Paris Ridge Elementary School second-graders considered words to describe Dave Smith, or “Mr. Dave,” the man who drives them to and from school.
“Nice!” “He’s awesome!” “Funny,” “Joyful!” “Caring!” “Smart!”
“He’s very patient and encouraging,” added Nichole Merlin, second-grade teacher. “He keeps command with cool and calm, which is hard to do.”
Smith, 64, of Middleville, has worked as a district school bus driver since 2002. He started the job after 25 years working in finance when he accepted an incentive package to leave Steelcase. On his way home after his final day there, he stopped at Caledonia Public Schools and asked about bus driver positions.
Smith was hired as a substitute driver, and after a year and half he took on a permanent route. Now he welcomes students from Caledonia High School, Kraft and Duncan Lake Middle School, and Caledonia, Emmons Lake, Paris Ridge and Dutton elementary schools onto the bus each morning. He knows all 150 of his students by name, and he’s taken time to get to know their families at stop after stop in the 100 square-mile district.
“Bye, Emma, Bye Aiden,” he recently said to a pair of them as they exited his bus, prompting smiles and waves.
“I always considered the bus as an extension of the classroom,” he said. “The bus driver is the first person kids see every day after they leave home.”
More than Just the Driver
As he makes his way along the route, Smith is always listening to what’s going on in the seats behind him. “Certainly, kids on the bus act differently than they would in front of their parents.” Safety comes first, he said, and he balances kindness with authority.
“It makes a big difference just learning their names,” Smith said. “You kind of learn how to get respect from the kids. If you take an interest in them, once you earn that respect, they’re pretty good.”
Brittany Slone, whose son, Jayden, is going into seventh-grade at Kraft Meadow Middle School, said she is glad Smith is in her son’s life.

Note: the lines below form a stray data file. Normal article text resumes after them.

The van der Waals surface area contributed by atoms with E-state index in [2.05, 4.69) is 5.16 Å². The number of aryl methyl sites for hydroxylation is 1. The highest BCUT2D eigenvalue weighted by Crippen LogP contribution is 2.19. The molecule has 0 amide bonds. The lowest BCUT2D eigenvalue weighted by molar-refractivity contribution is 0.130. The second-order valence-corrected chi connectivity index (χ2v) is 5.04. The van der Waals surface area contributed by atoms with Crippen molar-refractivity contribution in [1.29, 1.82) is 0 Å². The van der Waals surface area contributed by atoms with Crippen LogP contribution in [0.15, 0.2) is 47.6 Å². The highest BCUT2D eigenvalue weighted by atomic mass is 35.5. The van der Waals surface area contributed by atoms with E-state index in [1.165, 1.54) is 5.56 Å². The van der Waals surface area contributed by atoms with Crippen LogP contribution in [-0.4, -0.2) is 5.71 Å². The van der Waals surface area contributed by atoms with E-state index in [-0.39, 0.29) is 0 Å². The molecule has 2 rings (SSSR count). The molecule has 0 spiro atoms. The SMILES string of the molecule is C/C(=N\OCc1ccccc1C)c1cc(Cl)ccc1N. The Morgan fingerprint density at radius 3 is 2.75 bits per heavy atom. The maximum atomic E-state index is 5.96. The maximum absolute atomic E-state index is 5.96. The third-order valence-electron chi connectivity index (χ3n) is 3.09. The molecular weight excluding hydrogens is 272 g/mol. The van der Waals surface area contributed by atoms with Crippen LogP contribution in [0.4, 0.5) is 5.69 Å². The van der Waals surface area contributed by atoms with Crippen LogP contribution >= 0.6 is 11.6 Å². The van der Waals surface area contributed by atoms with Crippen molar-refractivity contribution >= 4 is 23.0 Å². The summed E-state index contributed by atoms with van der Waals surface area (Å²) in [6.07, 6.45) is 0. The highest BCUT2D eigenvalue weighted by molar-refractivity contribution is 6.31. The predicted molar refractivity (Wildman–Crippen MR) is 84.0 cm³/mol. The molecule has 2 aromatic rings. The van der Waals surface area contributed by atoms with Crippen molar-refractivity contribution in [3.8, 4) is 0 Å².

“Dave is amazing with everyone of the kids on his routes,” Slone said. “He is one of the nicest people you will ever meet. The kids absolutely love him because he takes the time to get to know each child individually that rides his bus. He talks with them about what they enjoy, their hobbies. The kids love that about him. They love the fact that he actually cares about them and they aren’t just a face to him.”
Indeed, his students have different situations going on in their families, Smith said, and understanding that helps him get to know them. “I’ve understood all my life the impact you can have on people’s lives if you do a little more than say, ‘hi’ and ‘bye.'”
“He’s very even tempered,” said fellow bus driver Kelly Dutcher. “He goes above and beyond. And he finds things for kids to do on the bus and keeps them occupied and entertained.”
It also means the world to students to see him make an appearance off the bus.
“These are like all my grandkids,” he said. “A lot of the times they say, ‘Mr. Dave, can you go to my baseball game?… I try to do some of that.”
Parents have noticed his attendance at sporting events.
“The kids just light up when they see him in the crowd,” Slone said. “Taking time out of his personal life to show these kids support really shows his true character and how much he really loves these kids.”
Between his morning and afternoon routes, Smith works in insurance and retirement planning, but he still enjoys beginning and ending his day on the bus, greeting and saying goodbye to the children he shuttles.
“It’s certainly rewarding,” he said. “That’s why I’m doing it 12 years later.”